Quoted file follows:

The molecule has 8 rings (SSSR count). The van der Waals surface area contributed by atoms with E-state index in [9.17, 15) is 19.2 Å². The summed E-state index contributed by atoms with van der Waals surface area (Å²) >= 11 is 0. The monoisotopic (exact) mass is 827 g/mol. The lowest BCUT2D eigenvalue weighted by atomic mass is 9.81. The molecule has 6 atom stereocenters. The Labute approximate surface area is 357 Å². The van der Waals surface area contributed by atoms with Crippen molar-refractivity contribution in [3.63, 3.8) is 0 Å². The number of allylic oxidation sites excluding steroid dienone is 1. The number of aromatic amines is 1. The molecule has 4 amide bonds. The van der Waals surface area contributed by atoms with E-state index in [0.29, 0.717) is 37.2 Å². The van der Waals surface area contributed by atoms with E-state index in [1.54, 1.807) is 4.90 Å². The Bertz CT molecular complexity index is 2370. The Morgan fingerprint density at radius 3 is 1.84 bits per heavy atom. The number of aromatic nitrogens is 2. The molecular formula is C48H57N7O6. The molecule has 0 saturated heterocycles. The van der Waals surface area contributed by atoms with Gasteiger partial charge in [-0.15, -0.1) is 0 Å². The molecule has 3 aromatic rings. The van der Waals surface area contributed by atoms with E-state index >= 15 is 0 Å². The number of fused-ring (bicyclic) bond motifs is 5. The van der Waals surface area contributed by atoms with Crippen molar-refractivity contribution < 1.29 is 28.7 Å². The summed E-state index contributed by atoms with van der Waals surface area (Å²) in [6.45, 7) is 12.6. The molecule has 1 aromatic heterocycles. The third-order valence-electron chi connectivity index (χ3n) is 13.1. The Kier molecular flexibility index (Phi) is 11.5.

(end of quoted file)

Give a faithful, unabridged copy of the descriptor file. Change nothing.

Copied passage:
The molecule has 8 rings (SSSR count). The van der Waals surface area contributed by atoms with E-state index in [9.17, 15) is 19.2 Å². The summed E-state index contributed by atoms with van der Waals surface area (Å²) >= 11 is 0. The monoisotopic (exact) mass is 827 g/mol. The lowest BCUT2D eigenvalue weighted by atomic mass is 9.81. The molecule has 6 atom stereocenters. The Labute approximate surface area is 357 Å². The van der Waals surface area contributed by atoms with Crippen molar-refractivity contribution in [3.63, 3.8) is 0 Å². The number of allylic oxidation sites excluding steroid dienone is 1. The number of aromatic amines is 1. The molecule has 4 amide bonds. The van der Waals surface area contributed by atoms with E-state index in [0.29, 0.717) is 37.2 Å². The van der Waals surface area contributed by atoms with E-state index in [1.54, 1.807) is 4.90 Å². The Bertz CT molecular complexity index is 2370. The Morgan fingerprint density at radius 3 is 1.84 bits per heavy atom. The number of aromatic nitrogens is 2. The molecular formula is C48H57N7O6. The molecule has 0 saturated heterocycles. The van der Waals surface area contributed by atoms with Gasteiger partial charge in [-0.15, -0.1) is 0 Å². The molecule has 3 aromatic rings. The van der Waals surface area contributed by atoms with E-state index >= 15 is 0 Å². The number of fused-ring (bicyclic) bond motifs is 5. The van der Waals surface area contributed by atoms with Crippen molar-refractivity contribution < 1.29 is 28.7 Å². The summed E-state index contributed by atoms with van der Waals surface area (Å²) in [6.45, 7) is 12.6. The molecule has 1 aromatic heterocycles. The third-order valence-electron chi connectivity index (χ3n) is 13.1. The Kier molecular flexibility index (Phi) is 11.5.